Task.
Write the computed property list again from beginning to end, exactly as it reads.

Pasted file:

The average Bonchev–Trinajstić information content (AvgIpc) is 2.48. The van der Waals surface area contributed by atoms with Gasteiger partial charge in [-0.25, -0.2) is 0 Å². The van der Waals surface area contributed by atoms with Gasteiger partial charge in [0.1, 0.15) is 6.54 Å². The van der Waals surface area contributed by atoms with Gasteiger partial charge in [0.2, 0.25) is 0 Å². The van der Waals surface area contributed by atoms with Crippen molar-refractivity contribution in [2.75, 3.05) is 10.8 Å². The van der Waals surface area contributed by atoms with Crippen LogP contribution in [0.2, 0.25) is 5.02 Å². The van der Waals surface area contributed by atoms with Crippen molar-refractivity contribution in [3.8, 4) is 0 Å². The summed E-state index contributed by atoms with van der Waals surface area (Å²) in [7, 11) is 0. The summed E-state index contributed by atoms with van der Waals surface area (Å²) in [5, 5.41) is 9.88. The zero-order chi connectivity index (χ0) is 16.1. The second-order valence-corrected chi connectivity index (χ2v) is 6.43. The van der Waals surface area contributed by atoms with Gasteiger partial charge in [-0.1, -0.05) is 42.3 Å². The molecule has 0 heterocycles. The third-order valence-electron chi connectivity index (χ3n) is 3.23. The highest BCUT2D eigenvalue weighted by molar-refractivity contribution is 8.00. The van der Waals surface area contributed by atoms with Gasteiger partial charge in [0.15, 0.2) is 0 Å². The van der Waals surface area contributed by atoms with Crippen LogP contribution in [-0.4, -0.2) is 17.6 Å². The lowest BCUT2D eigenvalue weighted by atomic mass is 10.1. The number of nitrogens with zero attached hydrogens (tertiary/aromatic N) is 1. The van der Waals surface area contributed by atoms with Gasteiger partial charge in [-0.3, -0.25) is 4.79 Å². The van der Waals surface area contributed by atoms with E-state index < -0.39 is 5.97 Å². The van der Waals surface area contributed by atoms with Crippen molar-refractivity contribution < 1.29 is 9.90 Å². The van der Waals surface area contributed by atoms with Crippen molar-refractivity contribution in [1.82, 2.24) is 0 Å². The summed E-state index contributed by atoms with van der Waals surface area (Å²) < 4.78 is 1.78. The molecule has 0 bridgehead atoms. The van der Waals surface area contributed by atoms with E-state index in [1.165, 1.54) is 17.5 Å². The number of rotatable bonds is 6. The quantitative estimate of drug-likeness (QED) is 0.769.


The average Bonchev–Trinajstić information content (AvgIpc) is 2.48. The van der Waals surface area contributed by atoms with Gasteiger partial charge in [-0.25, -0.2) is 0 Å². The van der Waals surface area contributed by atoms with Gasteiger partial charge in [0.1, 0.15) is 6.54 Å². The van der Waals surface area contributed by atoms with Gasteiger partial charge in [0.2, 0.25) is 0 Å². The van der Waals surface area contributed by atoms with Crippen molar-refractivity contribution in [2.75, 3.05) is 10.8 Å². The van der Waals surface area contributed by atoms with Crippen LogP contribution in [0.2, 0.25) is 5.02 Å². The van der Waals surface area contributed by atoms with Crippen molar-refractivity contribution in [3.8, 4) is 0 Å². The summed E-state index contributed by atoms with van der Waals surface area (Å²) in [7, 11) is 0. The summed E-state index contributed by atoms with van der Waals surface area (Å²) in [5, 5.41) is 9.88. The zero-order chi connectivity index (χ0) is 16.1. The second-order valence-corrected chi connectivity index (χ2v) is 6.43. The van der Waals surface area contributed by atoms with Gasteiger partial charge in [-0.1, -0.05) is 42.3 Å². The molecule has 0 heterocycles. The third-order valence-electron chi connectivity index (χ3n) is 3.23. The highest BCUT2D eigenvalue weighted by molar-refractivity contribution is 8.00. The van der Waals surface area contributed by atoms with Gasteiger partial charge in [0.15, 0.2) is 0 Å². The van der Waals surface area contributed by atoms with Crippen LogP contribution in [-0.4, -0.2) is 17.6 Å². The lowest BCUT2D eigenvalue weighted by atomic mass is 10.1. The number of nitrogens with zero attached hydrogens (tertiary/aromatic N) is 1. The van der Waals surface area contributed by atoms with Gasteiger partial charge in [-0.3, -0.25) is 4.79 Å². The van der Waals surface area contributed by atoms with E-state index < -0.39 is 5.97 Å². The van der Waals surface area contributed by atoms with Crippen molar-refractivity contribution < 1.29 is 9.90 Å². The van der Waals surface area contributed by atoms with Crippen molar-refractivity contribution in [1.82, 2.24) is 0 Å². The summed E-state index contributed by atoms with van der Waals surface area (Å²) < 4.78 is 1.78. The molecule has 0 bridgehead atoms. The van der Waals surface area contributed by atoms with E-state index in [1.165, 1.54) is 17.5 Å². The number of rotatable bonds is 6. The quantitative estimate of drug-likeness (QED) is 0.769.